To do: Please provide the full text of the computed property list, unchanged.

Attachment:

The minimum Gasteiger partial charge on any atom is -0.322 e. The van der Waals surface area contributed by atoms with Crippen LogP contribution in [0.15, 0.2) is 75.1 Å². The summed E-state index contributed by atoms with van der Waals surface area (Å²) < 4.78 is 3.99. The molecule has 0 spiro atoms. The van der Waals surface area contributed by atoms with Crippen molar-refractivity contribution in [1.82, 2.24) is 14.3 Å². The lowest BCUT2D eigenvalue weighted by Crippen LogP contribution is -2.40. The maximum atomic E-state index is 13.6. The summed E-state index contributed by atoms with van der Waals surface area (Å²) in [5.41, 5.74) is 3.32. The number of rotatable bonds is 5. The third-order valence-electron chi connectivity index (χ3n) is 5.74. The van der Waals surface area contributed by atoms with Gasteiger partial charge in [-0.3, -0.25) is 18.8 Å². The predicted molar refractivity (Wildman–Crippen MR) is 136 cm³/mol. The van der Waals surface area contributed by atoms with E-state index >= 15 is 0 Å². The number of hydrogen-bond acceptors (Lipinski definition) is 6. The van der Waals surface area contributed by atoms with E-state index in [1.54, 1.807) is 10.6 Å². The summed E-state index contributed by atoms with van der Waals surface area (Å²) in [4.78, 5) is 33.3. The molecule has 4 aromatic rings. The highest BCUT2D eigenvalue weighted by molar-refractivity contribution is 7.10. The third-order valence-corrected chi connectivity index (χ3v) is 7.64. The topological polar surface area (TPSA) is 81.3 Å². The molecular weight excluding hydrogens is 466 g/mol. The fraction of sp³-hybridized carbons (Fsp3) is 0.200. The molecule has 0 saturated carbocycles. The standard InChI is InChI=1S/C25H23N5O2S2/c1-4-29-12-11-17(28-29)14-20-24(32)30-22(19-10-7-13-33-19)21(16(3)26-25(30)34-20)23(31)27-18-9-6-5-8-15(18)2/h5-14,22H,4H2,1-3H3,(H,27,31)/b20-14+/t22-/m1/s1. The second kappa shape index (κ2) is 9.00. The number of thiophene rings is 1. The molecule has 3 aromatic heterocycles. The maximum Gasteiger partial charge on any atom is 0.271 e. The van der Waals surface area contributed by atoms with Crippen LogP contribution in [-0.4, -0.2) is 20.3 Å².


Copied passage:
The minimum Gasteiger partial charge on any atom is -0.322 e. The van der Waals surface area contributed by atoms with Crippen LogP contribution in [0.15, 0.2) is 75.1 Å². The summed E-state index contributed by atoms with van der Waals surface area (Å²) < 4.78 is 3.99. The molecule has 0 spiro atoms. The van der Waals surface area contributed by atoms with Crippen molar-refractivity contribution in [1.82, 2.24) is 14.3 Å². The lowest BCUT2D eigenvalue weighted by Crippen LogP contribution is -2.40. The maximum atomic E-state index is 13.6. The summed E-state index contributed by atoms with van der Waals surface area (Å²) in [5.41, 5.74) is 3.32. The number of rotatable bonds is 5. The third-order valence-electron chi connectivity index (χ3n) is 5.74. The van der Waals surface area contributed by atoms with Gasteiger partial charge in [-0.3, -0.25) is 18.8 Å². The predicted molar refractivity (Wildman–Crippen MR) is 136 cm³/mol. The van der Waals surface area contributed by atoms with E-state index >= 15 is 0 Å². The number of hydrogen-bond acceptors (Lipinski definition) is 6. The van der Waals surface area contributed by atoms with E-state index in [1.54, 1.807) is 10.6 Å². The summed E-state index contributed by atoms with van der Waals surface area (Å²) in [4.78, 5) is 33.3. The molecule has 4 aromatic rings. The highest BCUT2D eigenvalue weighted by molar-refractivity contribution is 7.10. The third-order valence-corrected chi connectivity index (χ3v) is 7.64. The topological polar surface area (TPSA) is 81.3 Å². The molecular weight excluding hydrogens is 466 g/mol. The fraction of sp³-hybridized carbons (Fsp3) is 0.200. The molecule has 0 saturated carbocycles. The standard InChI is InChI=1S/C25H23N5O2S2/c1-4-29-12-11-17(28-29)14-20-24(32)30-22(19-10-7-13-33-19)21(16(3)26-25(30)34-20)23(31)27-18-9-6-5-8-15(18)2/h5-14,22H,4H2,1-3H3,(H,27,31)/b20-14+/t22-/m1/s1. The second kappa shape index (κ2) is 9.00. The number of thiophene rings is 1. The molecule has 3 aromatic heterocycles. The maximum Gasteiger partial charge on any atom is 0.271 e. The van der Waals surface area contributed by atoms with Crippen LogP contribution in [-0.4, -0.2) is 20.3 Å².